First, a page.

All London Film Festival 2022 reviews will be written by the wonderfully talented and massive film fan Brigitte Krause. You can follow her on Twitter – @TheBrigitteEdit.
Brendan Fraser is returning to the big screen, and he couldn’t have chosen a more divisive story to tell. Unless you have lived under a rock the past few weeks, maybe even months, you’ve heard the praise for ‘The Mummy’ star. I, for one, am glad we have him back.
Based on Samuel D. Hunter’s play by the same name, the story follows Charlie (Fraser), a reclusive teacher suffering from severe obesity, and the only way he can teach his students is via online classes. We meet him in his life where doing the basic things is a struggle. His friend Liz (Hong Chau) visits him daily to keep him company and bring him food. Plus, he has a daughter Ellie (Sadie Sink), with whom he has a distanced relationship.
This is an adaptation of a stage play because it’s set out like a stage, with dimmed lighting and one location, the living room, where we see characters exit and rejoin scenes throughout the film.
It’s not always easy to adapt play’s to screen, sometimes one does it successfully, and sometimes one fails. I will only speak of the director Aronofsky here, but I believe even he mentioned that it was all about the lighting, camera and the performances, and I couldn’t agree more.
The fact that Aronofsky can direct this in a way to hold your attention throughout until the final scene while being shot in a single location is remarkable in itself.
I felt the true essence of this film is connection and love, the kind that exists between friends and outside of relationships, the people that get to know you over time. The film can make you part of that experience because it wasn’t until a few emotional scenes and the final moments that I noticed how close I got to the character myself. Ultimately this is where ‘The Whale’ excels for me.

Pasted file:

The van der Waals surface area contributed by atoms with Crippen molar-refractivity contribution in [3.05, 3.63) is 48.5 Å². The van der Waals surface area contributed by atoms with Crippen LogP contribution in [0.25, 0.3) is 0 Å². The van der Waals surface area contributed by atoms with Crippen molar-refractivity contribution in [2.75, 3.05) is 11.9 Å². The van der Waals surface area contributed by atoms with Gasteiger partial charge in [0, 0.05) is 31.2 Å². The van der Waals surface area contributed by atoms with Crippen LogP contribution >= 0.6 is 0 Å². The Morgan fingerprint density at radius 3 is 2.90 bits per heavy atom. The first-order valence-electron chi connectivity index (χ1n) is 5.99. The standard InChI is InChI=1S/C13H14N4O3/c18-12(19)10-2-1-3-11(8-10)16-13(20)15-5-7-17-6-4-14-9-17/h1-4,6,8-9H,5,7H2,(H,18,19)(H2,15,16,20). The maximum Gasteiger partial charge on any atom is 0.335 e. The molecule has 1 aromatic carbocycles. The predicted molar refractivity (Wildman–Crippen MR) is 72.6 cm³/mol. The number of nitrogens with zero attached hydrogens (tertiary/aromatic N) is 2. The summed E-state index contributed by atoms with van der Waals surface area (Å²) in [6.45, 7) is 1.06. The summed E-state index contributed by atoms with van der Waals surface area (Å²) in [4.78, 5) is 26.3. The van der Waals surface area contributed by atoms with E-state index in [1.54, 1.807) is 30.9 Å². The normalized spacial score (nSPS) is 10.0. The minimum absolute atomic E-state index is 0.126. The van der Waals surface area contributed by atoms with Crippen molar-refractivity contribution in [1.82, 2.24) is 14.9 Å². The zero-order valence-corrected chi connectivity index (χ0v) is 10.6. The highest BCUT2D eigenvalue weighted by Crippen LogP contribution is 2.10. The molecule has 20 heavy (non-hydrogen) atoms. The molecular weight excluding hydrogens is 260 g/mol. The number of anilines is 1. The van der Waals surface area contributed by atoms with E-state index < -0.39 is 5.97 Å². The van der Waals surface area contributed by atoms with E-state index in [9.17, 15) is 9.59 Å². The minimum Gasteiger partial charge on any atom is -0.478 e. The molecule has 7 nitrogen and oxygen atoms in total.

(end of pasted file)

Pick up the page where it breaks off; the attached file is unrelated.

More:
Fraser’s devastating and humane performance is being rightly talked about and at the end of my screening received a five-minute standing ovation. Meanwhile, Sink – is proving to be one of the ‘Stranger Things’ cast members we must keep a close eye on – was able to convey the angry teenager and the abandoned daughter incredibly well.
One of my favourite characters in the film is Chau’s Liz, who gets closest to the viewer’s experience. She is compassionate towards her friend but equally frustrated and angry because he isn’t willing to get better (for reasons we get to uncover during the story). I resonated a lot with her emotions towards Charlie.
When I think of ‘The Whale’, I think of the story as a whole. The staging and the performances, but also some scenes that will forever be ingrained in my brain and to be honest, I will think of them in deep sadness.
‘The Whale’ won’t be for everyone, but I believe if you go into this with an open mind, willing to listen to the characters and what the story is trying to tell you, you have already won.
Cast: Brendan Fraser, Sadie Sink, Hong Chau, Ty Simpkins, Samantha Morton.
Directed by: Darren Aronofsky
Run time: 1h 57min